“You won’t find any artists here.”
I met Luka Zabret (also known as Ðabret) at the Academy Of Arts in Ljubljana. “You won’t find any artists here.” He made fun of me and of course I felt stupid to speak to people on the street, if they knew any artist who might wanna take part in my project – not really sure how to define what being an artist means in that occasion.

Luka_ProzessAnyway he and some other students showed me around the ateliers. Busy people, working with paint on huge formats, nude paintings, coal sketches, the whole shebang.
Luka told me that he is considered as an always-future-intellectual, one that would never reach the state of a real intellectual, but is constantly aiming for it.
As if aiming wasn’t enough. Can there actually be a point when you have become an intellectual, or have become an artist?!

“When you had 3 or 4 exhibitions, you can define yourself as an artist.” he was told. That doesn’t mean any kind of exhibition counts. It must be one of quality and style. The exhibits should be presented under adequate conditions, on white walls and not for example in a profane surrounding like in a café. The work must be considered as art by the recipients, not only as a social event.

“Banksy got his rats, I got my chickens.”

Luka never planned to go to art academy. Originally he wanted to study at the film university, but kind of ended up at “Akademija za likovno umetnost in oblikovanje”. Also drawing and painting, which he is actually really good at, were techniques discovered coincidently at high school. Right now Luka studies New Media, but works with different kind of techniques. At the moment he is into Graffiti and Stencil Art. His Banksy related chickens represent the shape of Slovenia. “Banksy got his rats, I got my chickens.”
Luka avails his self of well known images and shows them in different context, as for example his Raffael-inspired Putti, taking pictures with smartphones.

“Untitled, of course!”

We sat down in one of the ateliers and started working with Patricias short story. After reading it he got stuck with the passage in which she wonders what difference it made if a person never existed. He immediately came up with the idea of showing someone who wasn’t there. For this idea was already circling in his mind, he decided to use a photograph he recently made. A person behind a curtain. The lines of the face disappear behind fabric, only blurs of shadows remind of what’s underneath. The drapery becomes its own motive, receives its own legacy, not showing the object underneath, but showing its absence.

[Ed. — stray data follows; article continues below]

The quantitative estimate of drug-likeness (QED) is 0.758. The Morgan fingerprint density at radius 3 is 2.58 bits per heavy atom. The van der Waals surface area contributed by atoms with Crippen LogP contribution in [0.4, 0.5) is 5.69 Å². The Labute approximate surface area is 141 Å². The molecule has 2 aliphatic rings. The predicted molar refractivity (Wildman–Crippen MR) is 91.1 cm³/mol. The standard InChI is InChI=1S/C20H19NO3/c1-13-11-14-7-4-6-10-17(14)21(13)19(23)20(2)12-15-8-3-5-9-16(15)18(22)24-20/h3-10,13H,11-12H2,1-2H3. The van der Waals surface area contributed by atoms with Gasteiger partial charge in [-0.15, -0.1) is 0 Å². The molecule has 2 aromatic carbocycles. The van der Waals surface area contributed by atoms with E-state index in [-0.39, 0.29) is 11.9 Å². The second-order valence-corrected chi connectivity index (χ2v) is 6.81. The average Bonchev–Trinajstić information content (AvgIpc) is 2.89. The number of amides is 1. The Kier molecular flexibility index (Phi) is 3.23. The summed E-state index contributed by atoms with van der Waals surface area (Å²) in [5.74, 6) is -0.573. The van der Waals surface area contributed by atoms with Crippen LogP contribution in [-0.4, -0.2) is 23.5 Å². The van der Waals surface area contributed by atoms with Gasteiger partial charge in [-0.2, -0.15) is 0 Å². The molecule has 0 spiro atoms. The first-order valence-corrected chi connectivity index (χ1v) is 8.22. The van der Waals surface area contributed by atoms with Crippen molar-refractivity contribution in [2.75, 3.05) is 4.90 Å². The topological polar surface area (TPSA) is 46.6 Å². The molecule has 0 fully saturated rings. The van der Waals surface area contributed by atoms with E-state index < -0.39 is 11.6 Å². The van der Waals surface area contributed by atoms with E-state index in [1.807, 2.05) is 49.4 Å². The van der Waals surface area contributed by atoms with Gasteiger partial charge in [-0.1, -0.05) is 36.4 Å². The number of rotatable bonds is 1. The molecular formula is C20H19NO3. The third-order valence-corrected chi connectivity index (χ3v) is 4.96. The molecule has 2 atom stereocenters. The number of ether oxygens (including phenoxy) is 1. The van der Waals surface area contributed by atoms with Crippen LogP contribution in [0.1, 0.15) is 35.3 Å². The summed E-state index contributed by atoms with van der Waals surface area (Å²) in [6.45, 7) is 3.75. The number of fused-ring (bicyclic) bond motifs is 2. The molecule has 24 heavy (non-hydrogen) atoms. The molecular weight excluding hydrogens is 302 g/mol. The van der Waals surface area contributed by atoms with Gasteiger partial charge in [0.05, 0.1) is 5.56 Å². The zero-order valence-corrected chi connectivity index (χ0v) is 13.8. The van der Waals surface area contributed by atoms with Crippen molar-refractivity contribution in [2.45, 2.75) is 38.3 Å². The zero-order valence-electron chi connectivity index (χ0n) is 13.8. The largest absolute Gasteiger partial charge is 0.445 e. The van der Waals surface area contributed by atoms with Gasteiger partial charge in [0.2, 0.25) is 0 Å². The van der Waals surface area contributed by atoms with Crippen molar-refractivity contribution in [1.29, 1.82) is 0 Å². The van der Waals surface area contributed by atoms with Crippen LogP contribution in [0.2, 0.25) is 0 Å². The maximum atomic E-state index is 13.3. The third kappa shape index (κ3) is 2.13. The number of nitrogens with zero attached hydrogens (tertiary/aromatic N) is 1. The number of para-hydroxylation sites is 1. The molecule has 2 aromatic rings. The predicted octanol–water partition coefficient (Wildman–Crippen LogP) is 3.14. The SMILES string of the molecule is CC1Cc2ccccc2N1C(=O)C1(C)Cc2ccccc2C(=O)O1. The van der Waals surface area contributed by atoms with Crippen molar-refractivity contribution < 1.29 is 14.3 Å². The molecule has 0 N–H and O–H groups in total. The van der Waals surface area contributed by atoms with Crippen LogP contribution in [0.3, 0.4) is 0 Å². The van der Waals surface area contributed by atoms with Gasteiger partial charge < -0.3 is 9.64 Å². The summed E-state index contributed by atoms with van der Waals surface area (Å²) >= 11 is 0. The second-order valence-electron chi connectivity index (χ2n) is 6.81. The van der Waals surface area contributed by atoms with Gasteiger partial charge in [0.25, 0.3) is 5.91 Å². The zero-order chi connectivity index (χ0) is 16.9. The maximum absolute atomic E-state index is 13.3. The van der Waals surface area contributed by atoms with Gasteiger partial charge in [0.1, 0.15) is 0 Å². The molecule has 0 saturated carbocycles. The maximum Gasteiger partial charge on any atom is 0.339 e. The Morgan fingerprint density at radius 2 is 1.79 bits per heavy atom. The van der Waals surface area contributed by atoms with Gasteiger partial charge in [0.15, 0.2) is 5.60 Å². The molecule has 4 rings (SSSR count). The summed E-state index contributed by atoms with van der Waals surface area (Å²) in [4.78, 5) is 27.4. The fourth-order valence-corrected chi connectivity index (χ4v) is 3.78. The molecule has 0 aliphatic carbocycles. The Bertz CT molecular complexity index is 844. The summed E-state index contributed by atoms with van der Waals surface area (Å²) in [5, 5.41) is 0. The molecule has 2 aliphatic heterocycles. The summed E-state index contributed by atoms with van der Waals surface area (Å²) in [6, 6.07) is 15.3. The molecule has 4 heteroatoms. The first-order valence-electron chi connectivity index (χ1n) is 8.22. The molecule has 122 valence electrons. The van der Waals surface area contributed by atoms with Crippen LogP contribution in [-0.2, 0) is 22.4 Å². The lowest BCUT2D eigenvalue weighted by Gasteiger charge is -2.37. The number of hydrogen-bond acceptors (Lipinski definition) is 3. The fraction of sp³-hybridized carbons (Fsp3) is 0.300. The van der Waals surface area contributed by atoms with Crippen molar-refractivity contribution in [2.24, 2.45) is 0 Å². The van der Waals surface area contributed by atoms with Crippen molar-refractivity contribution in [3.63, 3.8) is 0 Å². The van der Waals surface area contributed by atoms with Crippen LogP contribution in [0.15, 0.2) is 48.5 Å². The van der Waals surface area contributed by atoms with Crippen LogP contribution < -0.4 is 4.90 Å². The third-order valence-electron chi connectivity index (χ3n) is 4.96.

Luka took out his sketchbook, which was just an old random book. Like Erwin from Vienna, he finds it more interesting to draw on a preset background, rather than on blank pages.
He started drawing one of the photographs with coal. It was only intended as a sketch, but brought it to the point immediately. The shadows, framing spots of written words that made the connection to the medium of text. Luka decided to continue working with it, for it was exactly what he was looking for.
“How would you like to title it, or do you want to leave it untitled?” I asked. “Untitled, of course!”


The actual work didn’t take long, but was accompanied by long conversations about how art is received these days. If it still can find its place in times of “visual rape” as Luka said.
Studying art, for the sake of itself, diving deep into its matter, taking oneself into isolation, not drowning in the flood of images and remaining true to the things that are of meaning, not those to fill the pockets, seem to be tasks for a lifetime.
Maybe the images we create are just surfaces to look at, memories of ideas, repetitions, curtains in front of empty spaces, to be filled with what we know and with what we imagine.
Luka’s drawing of a person that doesn’t exist, just showing the “shadow of someone who isn’t there”, will come with me to Zagreb and find another artist. The idea will be continued and extended.